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‘Justice League’: Why Joss Whedon is Only Receiving a Credit for Writing, Not Directing

The WGA's decision to give Whedon a "screenplay by" credit indicates his substantial contribution is equal to at least 33% of the final product.

Ben Affleck, Gal Gadot and Zack Snyder on the set of "Justice League"

Ben Affleck, Gal Gadot and Zack Snyder on the set of “Justice League”

Clay Enos

After an unspeakable family loss, Zack Snyder left “Justice League” in May and handed the film over to Joss Whedon to complete. However, Whedon was already been working with Snyder to write new material for additional photography. That Whedon was already taking his cues from Snyder in reshaping the film — to say nothing of the “Avengers” credit on his resume — made him the obvious choice to direct the reshoots and steer the film over the finish line.

Since then, “Justice League” producers, cast, and crew have been in lock-step in their message: Whedon selflessly came aboard to carry out Snyder’s vision. Wonder Woman herself chimed in: “This is Zack Snyder’s movie,” said Gal Gadot in an interview with Empire Magazine. “Joss only did a few weeks of reshoots. He was Zack’s guy and knew exactly what he wanted to get.”

This week, producer Charles Roven went so far as to put a number on Whedon’s contribution, saying 80-85 percent of the final film belonged to Snyder’s shoots, adding, “There’s only so much you can do with the other 15, 20 percent of the movie.”

Considering the years Snyder and his wife, producer Deborah Snyder, spent shaping the extended DC Universe leading up to “Justice League” and its subsequent chapters, it’s easy to understand — especially under the tragic circumstances of their daughter’s death that prevented the Snyders from finishing the job — why the DCEU team defends what Gadot called “Snyder’s beautiful vision.”

Gal Gadot and Zack Snyder on the set of "Justice League"

Gal Gadot and Zack Snyder on the set of “Justice League”

Clay Enos

Yet critics tell a different story, focusing on what they say is a noticeable tonal clash of two distinct filmmakers whose voices are as different as “Buffy the Vampire Slayer” and “300.” What’s more, Whedon’s light touch is noticeable throughout the film, on which he spent months between rewrites, two months of reshoots, and reshaping the film in post production.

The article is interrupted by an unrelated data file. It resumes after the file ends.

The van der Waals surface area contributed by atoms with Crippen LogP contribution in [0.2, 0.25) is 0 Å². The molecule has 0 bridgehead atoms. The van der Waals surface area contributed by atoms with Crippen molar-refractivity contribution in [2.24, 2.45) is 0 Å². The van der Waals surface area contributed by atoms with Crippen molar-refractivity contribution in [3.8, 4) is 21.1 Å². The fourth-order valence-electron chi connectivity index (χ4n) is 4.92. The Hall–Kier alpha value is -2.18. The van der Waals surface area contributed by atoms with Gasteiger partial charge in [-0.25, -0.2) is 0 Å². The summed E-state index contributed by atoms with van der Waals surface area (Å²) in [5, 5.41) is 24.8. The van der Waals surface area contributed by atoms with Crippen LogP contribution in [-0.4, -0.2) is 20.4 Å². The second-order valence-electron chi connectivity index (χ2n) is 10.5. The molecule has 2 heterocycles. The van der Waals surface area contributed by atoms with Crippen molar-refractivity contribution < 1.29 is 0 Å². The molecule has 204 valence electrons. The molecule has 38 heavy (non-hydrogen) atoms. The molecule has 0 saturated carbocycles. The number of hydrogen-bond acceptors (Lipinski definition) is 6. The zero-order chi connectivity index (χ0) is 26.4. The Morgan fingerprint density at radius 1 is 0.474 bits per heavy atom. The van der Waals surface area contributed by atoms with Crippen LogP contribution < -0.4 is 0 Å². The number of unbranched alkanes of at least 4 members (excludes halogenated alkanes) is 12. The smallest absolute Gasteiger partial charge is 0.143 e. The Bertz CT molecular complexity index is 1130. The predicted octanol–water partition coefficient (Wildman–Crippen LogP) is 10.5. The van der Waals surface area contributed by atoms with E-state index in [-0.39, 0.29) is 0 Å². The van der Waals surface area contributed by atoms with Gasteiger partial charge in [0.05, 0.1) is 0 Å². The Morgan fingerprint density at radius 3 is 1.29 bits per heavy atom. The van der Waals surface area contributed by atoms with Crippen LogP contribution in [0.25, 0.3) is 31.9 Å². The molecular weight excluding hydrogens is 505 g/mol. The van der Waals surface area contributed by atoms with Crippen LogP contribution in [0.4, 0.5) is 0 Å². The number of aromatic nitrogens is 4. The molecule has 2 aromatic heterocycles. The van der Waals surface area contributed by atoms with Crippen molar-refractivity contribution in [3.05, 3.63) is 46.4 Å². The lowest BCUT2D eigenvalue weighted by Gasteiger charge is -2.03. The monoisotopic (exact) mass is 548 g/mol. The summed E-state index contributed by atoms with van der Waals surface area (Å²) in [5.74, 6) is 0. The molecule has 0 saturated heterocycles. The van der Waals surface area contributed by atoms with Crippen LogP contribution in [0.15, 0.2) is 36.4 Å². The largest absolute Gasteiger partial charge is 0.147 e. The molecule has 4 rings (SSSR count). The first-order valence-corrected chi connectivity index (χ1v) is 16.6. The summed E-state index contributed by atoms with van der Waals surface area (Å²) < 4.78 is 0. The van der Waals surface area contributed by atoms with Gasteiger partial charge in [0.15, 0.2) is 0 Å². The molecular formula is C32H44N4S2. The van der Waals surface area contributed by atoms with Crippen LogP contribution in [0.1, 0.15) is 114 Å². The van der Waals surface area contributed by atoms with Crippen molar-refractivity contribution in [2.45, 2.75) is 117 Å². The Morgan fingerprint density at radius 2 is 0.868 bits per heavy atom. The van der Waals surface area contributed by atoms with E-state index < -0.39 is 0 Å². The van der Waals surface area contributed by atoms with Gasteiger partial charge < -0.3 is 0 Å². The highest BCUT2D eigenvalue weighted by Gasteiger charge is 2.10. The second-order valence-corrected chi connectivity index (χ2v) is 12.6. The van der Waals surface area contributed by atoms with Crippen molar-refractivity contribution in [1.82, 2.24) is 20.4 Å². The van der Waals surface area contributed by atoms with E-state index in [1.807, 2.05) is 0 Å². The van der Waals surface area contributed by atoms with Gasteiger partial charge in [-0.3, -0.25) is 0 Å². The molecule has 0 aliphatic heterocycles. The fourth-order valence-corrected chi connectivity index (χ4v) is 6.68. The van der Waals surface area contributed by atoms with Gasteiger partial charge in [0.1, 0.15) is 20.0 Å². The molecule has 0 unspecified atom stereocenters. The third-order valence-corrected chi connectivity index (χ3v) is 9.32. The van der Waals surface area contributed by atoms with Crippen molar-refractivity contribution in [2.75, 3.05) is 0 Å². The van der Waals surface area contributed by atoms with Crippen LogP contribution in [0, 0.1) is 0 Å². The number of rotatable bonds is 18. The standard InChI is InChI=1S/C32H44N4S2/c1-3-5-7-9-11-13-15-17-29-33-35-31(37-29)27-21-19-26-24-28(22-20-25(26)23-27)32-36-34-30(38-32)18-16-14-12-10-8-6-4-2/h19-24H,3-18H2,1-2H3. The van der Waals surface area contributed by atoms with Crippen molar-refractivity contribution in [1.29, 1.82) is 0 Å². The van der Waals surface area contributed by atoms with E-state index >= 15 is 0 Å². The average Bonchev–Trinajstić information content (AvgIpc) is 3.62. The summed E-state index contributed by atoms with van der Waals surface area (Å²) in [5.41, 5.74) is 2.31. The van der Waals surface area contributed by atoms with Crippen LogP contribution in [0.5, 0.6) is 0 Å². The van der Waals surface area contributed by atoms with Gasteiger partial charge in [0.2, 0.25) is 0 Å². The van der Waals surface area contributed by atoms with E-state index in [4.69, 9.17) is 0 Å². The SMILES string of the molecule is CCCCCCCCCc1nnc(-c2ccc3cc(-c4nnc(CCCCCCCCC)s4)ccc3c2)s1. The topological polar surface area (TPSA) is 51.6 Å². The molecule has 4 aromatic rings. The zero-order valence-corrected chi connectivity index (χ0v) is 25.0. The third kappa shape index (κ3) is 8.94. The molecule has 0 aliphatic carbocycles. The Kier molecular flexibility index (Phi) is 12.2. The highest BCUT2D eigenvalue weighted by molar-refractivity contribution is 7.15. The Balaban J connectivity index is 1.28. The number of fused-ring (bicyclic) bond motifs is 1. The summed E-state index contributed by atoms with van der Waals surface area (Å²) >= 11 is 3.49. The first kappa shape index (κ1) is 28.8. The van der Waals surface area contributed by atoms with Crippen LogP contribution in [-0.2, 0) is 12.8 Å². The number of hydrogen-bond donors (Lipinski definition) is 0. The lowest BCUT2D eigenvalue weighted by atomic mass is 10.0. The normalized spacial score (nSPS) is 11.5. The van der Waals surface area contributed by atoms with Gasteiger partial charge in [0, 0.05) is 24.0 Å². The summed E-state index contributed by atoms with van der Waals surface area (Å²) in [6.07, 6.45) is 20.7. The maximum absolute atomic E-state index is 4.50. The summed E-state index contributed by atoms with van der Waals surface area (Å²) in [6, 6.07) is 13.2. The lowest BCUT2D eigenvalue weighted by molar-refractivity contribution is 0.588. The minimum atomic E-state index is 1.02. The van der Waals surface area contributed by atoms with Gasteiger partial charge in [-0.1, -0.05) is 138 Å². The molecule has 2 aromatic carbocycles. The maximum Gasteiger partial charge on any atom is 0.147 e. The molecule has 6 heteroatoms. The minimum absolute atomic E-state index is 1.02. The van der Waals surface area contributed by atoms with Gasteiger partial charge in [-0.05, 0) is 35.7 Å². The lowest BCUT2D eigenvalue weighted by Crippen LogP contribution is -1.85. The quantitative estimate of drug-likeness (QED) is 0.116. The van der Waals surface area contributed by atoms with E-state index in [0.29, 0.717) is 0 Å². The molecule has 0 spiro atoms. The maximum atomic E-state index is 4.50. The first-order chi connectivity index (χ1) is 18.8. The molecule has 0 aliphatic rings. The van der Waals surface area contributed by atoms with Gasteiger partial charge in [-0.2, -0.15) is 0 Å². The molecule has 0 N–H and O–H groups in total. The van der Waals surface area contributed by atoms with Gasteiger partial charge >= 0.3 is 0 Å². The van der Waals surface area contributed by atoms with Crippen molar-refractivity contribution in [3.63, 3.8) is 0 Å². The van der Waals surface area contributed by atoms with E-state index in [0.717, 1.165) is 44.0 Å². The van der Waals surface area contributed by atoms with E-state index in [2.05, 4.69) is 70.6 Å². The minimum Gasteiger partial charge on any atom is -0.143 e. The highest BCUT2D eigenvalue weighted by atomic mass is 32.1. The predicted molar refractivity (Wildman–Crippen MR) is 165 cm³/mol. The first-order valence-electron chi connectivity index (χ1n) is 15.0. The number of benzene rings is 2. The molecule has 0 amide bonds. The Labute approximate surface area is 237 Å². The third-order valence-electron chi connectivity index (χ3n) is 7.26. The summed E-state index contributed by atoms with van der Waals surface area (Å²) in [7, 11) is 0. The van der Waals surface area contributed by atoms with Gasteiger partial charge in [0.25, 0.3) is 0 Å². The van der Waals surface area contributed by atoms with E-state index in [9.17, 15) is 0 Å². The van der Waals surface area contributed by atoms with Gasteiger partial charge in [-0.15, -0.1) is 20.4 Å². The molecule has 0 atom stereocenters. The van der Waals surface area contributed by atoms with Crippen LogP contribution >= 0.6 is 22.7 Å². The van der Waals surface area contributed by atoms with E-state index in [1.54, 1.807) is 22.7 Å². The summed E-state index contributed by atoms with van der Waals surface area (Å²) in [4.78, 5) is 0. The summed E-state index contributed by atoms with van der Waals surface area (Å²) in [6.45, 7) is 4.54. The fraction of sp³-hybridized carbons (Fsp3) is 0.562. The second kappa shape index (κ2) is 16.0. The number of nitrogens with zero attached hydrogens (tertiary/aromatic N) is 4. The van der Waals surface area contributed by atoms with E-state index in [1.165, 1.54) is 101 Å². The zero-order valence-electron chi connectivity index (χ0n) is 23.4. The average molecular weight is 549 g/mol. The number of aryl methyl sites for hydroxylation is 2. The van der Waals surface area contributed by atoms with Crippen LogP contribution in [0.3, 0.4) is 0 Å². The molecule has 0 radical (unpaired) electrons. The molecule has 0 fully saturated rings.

In this case, Whedon’s writing credit reveals more than Snyder’s sole directing credit. That’s because the Directors Guild contract with the studios is clear cut: There can only be one director on a feature film (Directing partnerships like Joel and Ethan Coen are seen as one directing entity). The DGA also maintains the right to step in to decide who gets that directing credit at any point on any film. In this case, there’s little reason to believe the guild interceded on “Justice League”: Snyder’s role as the director was never questioned, nor, as IndieWire has learned, did Whedon at any point request writing or directing credit for “Justice League.”

However, the story of Whedon’s “screenplay by” credit is far more revealing. The procedure for splitting up writing credit is necessarily more involved, with clearly outlined standards. This is especially true of “Justice League,” as sources close to the process tell IndieWire that it was the Writer’s Guild that determined the film’s writing credits. The WGA’s involvement is not unusual, as any writer on a film can challenge the tentative writing credits proposed by the studio. Or, as is likely the case with “Justice League,” an automatic arbitration is triggered when producing entities receive story or writing credit. (It’s automatic because the guild assumes writers don’t feel comfortable challenging their bosses.)

Joss Whedon'Avengers: Age of Ultron' film premiere, Tokyo, Japan - 23 Jun 2015

In the case of “Justice League,” which is not based on original material, for Whedon to receive screenplay credit the WGA would need to have determined his contribution to equal at least 33% of the final shooting script.

Putting a numerical value on a writers’ contribution is much more than counting words. Three WGA writers act as arbiters, reading the various drafts without knowing their authors, and compare each individual’s contrition to the final shooting script. Measurement can be subjective, but the WGA identifies four categories in which a second writer’s work can be measured as a substantial contribution: overall structure, new scenes, character and character relationships, and dialogue.

There is also this piece of guidance from WGA to arbiters:

As a general rule, for a “second writer(s)” to share screenplay credit the contribution to the screenplay must consist of changes of a substantial and original nature that, in the opinion of the Arbitration Committee, go to the root of the drama or comedy and constitute substantially more than the contribution of the “first writer.”

In other words, WGA saw Whedon as having made “changes of a substantial and original nature” that they deemed to be at least 33% of the script. In talking to other WGA members for this article, the key phrase they highlight as the north star for arbiters is changes that “go to the root of the drama.”

So let Roven, Gadot, and the other DCEU true believers say what they will. For two months, Whedon directed what he wrote, and then helmed the changes made in the editing room for the last six months. According to the WGA, Zack Snyder’s movie contained a lot more than 20 percent Whedon.

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